Fascinating. How did Gourmet reach this version of the recipe, and what was the best way to cook it without meat? I settled on the following three ways to try Mlinci:
- Mlinci "my way": boiled in salted water like pasta and tossed with a Broccoli, Shallot and Cream Sauce
- Mlinci "traditional": soaked in steaming water for 15 minutes, drained, and soaked for an additional hour. Served with butter and grated cheese
- Mlinici "Italian": baked dry with a spicy red sauce and peppers like Lasagna
With a food-sampler-at-hand (Greg), I proceeded. The recipe called for quite a bit of olive oil and no salt, yielding a very moist and fruity dough that was tasty all on its own. I tried rolling the dough with a pasta machine to achieve a uniform thickness, but it was too elastic and ended up tearing. I would suggest rolling by hand and adding more flour as you go along. I weighed my flour to be precise (1 cup = 120g), and still I needed at least half a cup extra.
Although the original recipe called for toasting large 11x17 sheets of dough, I wasn't that talented in my flattening abilities. Instead, I added my oddly shaped, large-"ish" pieces to hot pans in a 325 degree oven. As I rolled more dough I kept an eye on the toasting pasta, turning and flipping the sheets every few minutes. Once the dough was golden and crispy throughout, I left it on the counter to cool and proceeded with another pan. Eventually I broke the larger shapes into small pieces. I have no idea how large the broken pieces should be or how thick the original sheets are made best, but I'd say mine were about 1mm thick and a few square inches once they were broken up. After I cooked everything up, I decided thinner was better, and my several square inch size was just right to fit on a fork (smaller fell off and larger wasn't as well cooked).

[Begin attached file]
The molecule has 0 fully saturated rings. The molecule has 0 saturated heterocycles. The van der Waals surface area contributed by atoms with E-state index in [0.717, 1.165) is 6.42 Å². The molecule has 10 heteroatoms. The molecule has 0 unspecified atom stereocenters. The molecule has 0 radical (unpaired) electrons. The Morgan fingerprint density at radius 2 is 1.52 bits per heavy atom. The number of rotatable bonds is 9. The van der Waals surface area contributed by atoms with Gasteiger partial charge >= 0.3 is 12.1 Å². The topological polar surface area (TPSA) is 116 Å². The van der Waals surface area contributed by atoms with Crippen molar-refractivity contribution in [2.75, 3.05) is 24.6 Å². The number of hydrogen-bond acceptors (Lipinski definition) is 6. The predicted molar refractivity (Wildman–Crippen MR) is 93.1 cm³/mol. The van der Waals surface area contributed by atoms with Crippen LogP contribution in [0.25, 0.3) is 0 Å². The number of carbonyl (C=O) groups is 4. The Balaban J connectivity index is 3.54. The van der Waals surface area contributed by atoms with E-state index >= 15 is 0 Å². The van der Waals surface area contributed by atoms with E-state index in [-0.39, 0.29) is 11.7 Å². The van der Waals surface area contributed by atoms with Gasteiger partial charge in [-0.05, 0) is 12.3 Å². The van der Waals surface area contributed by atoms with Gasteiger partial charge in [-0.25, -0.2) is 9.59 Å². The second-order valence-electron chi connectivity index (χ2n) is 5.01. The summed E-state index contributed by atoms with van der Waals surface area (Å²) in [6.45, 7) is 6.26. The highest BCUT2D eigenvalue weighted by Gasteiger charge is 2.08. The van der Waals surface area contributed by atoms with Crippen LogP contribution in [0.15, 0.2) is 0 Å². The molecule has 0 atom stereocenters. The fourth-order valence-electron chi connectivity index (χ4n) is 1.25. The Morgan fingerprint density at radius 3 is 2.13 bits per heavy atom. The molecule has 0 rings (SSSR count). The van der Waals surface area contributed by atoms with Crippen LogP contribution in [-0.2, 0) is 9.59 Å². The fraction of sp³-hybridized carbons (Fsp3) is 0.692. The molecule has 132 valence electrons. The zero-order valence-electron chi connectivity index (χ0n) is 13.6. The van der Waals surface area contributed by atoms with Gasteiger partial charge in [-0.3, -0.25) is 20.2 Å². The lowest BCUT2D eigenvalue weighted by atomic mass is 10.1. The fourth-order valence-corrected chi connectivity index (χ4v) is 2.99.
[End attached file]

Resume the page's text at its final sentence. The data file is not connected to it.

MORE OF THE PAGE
Last night I tried Creation #1: Mlinci with Broccoli, Shallot and Cream Sauce. I wanted to keep the sauce as simple as possible, and I also wanted something to complement the nuttiness of the toasted pasta. Cream base it was, broccoli for mild flavor, and shallots to replace what otherwise would have been garlic. It was delicious, full of flavor and entirely satisfying. Truly, this was a fascinating take on pasta. The simple but sauce was gave subtle flavor to the toasted pasta. Greg and I loved it and together declared it one of the best recipes in memory. The salty Romano cheese that failed so dramatically in another recipe brought the flavors together perfectly in this one, since the broccoli, cream base and pasta dough all lacked salt. Best of all, even though the dough is somewhat time consuming to prepare, roll out, and toast, once the recipe is complete, the flat sheets are shelf stable for quite some time. It will be a nice substitution as we get bored of traditional Italian fare.